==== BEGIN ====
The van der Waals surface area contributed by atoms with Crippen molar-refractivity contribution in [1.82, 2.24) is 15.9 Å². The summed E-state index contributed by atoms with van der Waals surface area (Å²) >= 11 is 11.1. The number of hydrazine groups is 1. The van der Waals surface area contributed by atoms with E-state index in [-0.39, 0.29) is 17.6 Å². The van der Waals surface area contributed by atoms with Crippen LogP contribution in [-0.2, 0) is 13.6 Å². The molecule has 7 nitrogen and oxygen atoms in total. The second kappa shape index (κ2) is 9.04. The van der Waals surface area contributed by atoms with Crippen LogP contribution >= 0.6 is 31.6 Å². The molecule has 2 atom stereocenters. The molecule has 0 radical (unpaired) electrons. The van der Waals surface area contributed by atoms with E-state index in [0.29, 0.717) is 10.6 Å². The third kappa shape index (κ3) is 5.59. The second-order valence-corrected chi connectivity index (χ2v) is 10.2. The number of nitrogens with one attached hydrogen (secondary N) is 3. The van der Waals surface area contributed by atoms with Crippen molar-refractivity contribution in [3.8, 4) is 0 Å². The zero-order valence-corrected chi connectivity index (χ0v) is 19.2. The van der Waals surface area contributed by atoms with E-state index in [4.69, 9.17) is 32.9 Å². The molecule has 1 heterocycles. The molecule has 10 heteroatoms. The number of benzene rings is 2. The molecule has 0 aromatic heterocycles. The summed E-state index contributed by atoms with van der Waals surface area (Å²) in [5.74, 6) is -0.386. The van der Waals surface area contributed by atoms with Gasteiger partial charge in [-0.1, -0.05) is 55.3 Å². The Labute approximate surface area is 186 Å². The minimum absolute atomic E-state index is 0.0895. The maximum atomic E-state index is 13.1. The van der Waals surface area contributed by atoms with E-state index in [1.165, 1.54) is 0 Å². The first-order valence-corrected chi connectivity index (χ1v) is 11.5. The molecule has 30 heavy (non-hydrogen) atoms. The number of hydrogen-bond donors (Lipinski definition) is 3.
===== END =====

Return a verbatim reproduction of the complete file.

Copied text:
The van der Waals surface area contributed by atoms with Crippen molar-refractivity contribution in [1.82, 2.24) is 15.9 Å². The summed E-state index contributed by atoms with van der Waals surface area (Å²) >= 11 is 11.1. The number of hydrazine groups is 1. The van der Waals surface area contributed by atoms with E-state index in [-0.39, 0.29) is 17.6 Å². The van der Waals surface area contributed by atoms with Crippen LogP contribution in [-0.2, 0) is 13.6 Å². The molecule has 7 nitrogen and oxygen atoms in total. The second kappa shape index (κ2) is 9.04. The van der Waals surface area contributed by atoms with Crippen LogP contribution >= 0.6 is 31.6 Å². The molecule has 2 atom stereocenters. The molecule has 0 radical (unpaired) electrons. The van der Waals surface area contributed by atoms with E-state index in [0.29, 0.717) is 10.6 Å². The third kappa shape index (κ3) is 5.59. The second-order valence-corrected chi connectivity index (χ2v) is 10.2. The number of nitrogens with one attached hydrogen (secondary N) is 3. The van der Waals surface area contributed by atoms with Crippen molar-refractivity contribution in [3.8, 4) is 0 Å². The zero-order valence-corrected chi connectivity index (χ0v) is 19.2. The van der Waals surface area contributed by atoms with E-state index in [4.69, 9.17) is 32.9 Å². The molecule has 1 heterocycles. The molecule has 10 heteroatoms. The number of benzene rings is 2. The molecule has 0 aromatic heterocycles. The summed E-state index contributed by atoms with van der Waals surface area (Å²) in [5.74, 6) is -0.386. The van der Waals surface area contributed by atoms with Gasteiger partial charge in [-0.1, -0.05) is 55.3 Å². The Labute approximate surface area is 186 Å². The minimum absolute atomic E-state index is 0.0895. The maximum atomic E-state index is 13.1. The van der Waals surface area contributed by atoms with E-state index in [1.165, 1.54) is 0 Å². The first-order valence-corrected chi connectivity index (χ1v) is 11.5. The molecule has 30 heavy (non-hydrogen) atoms. The number of hydrogen-bond donors (Lipinski definition) is 3.